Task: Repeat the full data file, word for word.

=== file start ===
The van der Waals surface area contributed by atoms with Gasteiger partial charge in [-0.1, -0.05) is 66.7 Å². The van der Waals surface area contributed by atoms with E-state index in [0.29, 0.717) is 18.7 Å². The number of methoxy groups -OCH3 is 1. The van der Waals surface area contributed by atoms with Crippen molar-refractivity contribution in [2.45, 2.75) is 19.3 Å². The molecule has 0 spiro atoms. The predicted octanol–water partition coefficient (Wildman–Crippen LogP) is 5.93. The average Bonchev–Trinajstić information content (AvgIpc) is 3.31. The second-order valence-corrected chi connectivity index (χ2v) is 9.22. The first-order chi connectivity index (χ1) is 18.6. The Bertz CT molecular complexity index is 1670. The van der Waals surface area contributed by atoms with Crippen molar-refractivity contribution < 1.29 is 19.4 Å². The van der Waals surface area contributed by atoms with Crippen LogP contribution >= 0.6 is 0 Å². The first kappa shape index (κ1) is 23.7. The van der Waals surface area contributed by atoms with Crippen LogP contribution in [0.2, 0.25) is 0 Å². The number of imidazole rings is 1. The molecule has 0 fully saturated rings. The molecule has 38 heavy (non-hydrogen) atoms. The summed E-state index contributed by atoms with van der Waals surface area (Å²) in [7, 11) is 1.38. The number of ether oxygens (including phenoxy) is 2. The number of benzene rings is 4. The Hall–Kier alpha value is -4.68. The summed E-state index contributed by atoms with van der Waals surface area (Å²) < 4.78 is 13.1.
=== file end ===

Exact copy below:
The van der Waals surface area contributed by atoms with Gasteiger partial charge in [-0.1, -0.05) is 66.7 Å². The van der Waals surface area contributed by atoms with E-state index in [0.29, 0.717) is 18.7 Å². The number of methoxy groups -OCH3 is 1. The van der Waals surface area contributed by atoms with Crippen molar-refractivity contribution in [2.45, 2.75) is 19.3 Å². The molecule has 0 spiro atoms. The predicted octanol–water partition coefficient (Wildman–Crippen LogP) is 5.93. The average Bonchev–Trinajstić information content (AvgIpc) is 3.31. The second-order valence-corrected chi connectivity index (χ2v) is 9.22. The first-order chi connectivity index (χ1) is 18.6. The Bertz CT molecular complexity index is 1670. The van der Waals surface area contributed by atoms with Crippen molar-refractivity contribution < 1.29 is 19.4 Å². The van der Waals surface area contributed by atoms with Crippen LogP contribution >= 0.6 is 0 Å². The first kappa shape index (κ1) is 23.7. The van der Waals surface area contributed by atoms with Crippen LogP contribution in [0.2, 0.25) is 0 Å². The number of imidazole rings is 1. The molecule has 0 fully saturated rings. The molecule has 38 heavy (non-hydrogen) atoms. The summed E-state index contributed by atoms with van der Waals surface area (Å²) in [7, 11) is 1.38. The number of ether oxygens (including phenoxy) is 2. The number of benzene rings is 4. The Hall–Kier alpha value is -4.68. The summed E-state index contributed by atoms with van der Waals surface area (Å²) < 4.78 is 13.1.